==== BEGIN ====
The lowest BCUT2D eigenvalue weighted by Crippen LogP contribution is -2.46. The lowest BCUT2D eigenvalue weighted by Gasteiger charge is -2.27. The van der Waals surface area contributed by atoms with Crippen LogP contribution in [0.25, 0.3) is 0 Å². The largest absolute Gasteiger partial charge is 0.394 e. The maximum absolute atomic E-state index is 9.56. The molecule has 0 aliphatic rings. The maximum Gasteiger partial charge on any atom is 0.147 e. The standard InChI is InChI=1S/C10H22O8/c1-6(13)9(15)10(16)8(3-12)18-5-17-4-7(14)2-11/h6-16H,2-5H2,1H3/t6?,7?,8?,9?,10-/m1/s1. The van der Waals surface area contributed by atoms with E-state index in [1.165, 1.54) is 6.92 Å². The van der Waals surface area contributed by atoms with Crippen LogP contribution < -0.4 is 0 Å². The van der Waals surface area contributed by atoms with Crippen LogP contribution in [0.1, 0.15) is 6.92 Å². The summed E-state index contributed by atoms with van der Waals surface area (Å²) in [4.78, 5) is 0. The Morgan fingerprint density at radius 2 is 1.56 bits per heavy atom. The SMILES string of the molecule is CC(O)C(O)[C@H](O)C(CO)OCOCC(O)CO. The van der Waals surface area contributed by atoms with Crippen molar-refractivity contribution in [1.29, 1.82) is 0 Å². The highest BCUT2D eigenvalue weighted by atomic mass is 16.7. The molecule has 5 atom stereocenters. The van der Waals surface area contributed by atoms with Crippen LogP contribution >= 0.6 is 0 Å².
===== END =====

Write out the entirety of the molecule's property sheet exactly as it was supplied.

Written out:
The lowest BCUT2D eigenvalue weighted by Crippen LogP contribution is -2.46. The lowest BCUT2D eigenvalue weighted by Gasteiger charge is -2.27. The van der Waals surface area contributed by atoms with Crippen LogP contribution in [0.25, 0.3) is 0 Å². The largest absolute Gasteiger partial charge is 0.394 e. The maximum absolute atomic E-state index is 9.56. The molecule has 0 aliphatic rings. The maximum Gasteiger partial charge on any atom is 0.147 e. The standard InChI is InChI=1S/C10H22O8/c1-6(13)9(15)10(16)8(3-12)18-5-17-4-7(14)2-11/h6-16H,2-5H2,1H3/t6?,7?,8?,9?,10-/m1/s1. The van der Waals surface area contributed by atoms with E-state index in [1.165, 1.54) is 6.92 Å². The van der Waals surface area contributed by atoms with Crippen LogP contribution < -0.4 is 0 Å². The van der Waals surface area contributed by atoms with Crippen LogP contribution in [0.1, 0.15) is 6.92 Å². The summed E-state index contributed by atoms with van der Waals surface area (Å²) in [4.78, 5) is 0. The Morgan fingerprint density at radius 2 is 1.56 bits per heavy atom. The SMILES string of the molecule is CC(O)C(O)[C@H](O)C(CO)OCOCC(O)CO. The van der Waals surface area contributed by atoms with Crippen molar-refractivity contribution in [1.29, 1.82) is 0 Å². The highest BCUT2D eigenvalue weighted by atomic mass is 16.7. The molecule has 5 atom stereocenters. The van der Waals surface area contributed by atoms with Crippen LogP contribution >= 0.6 is 0 Å².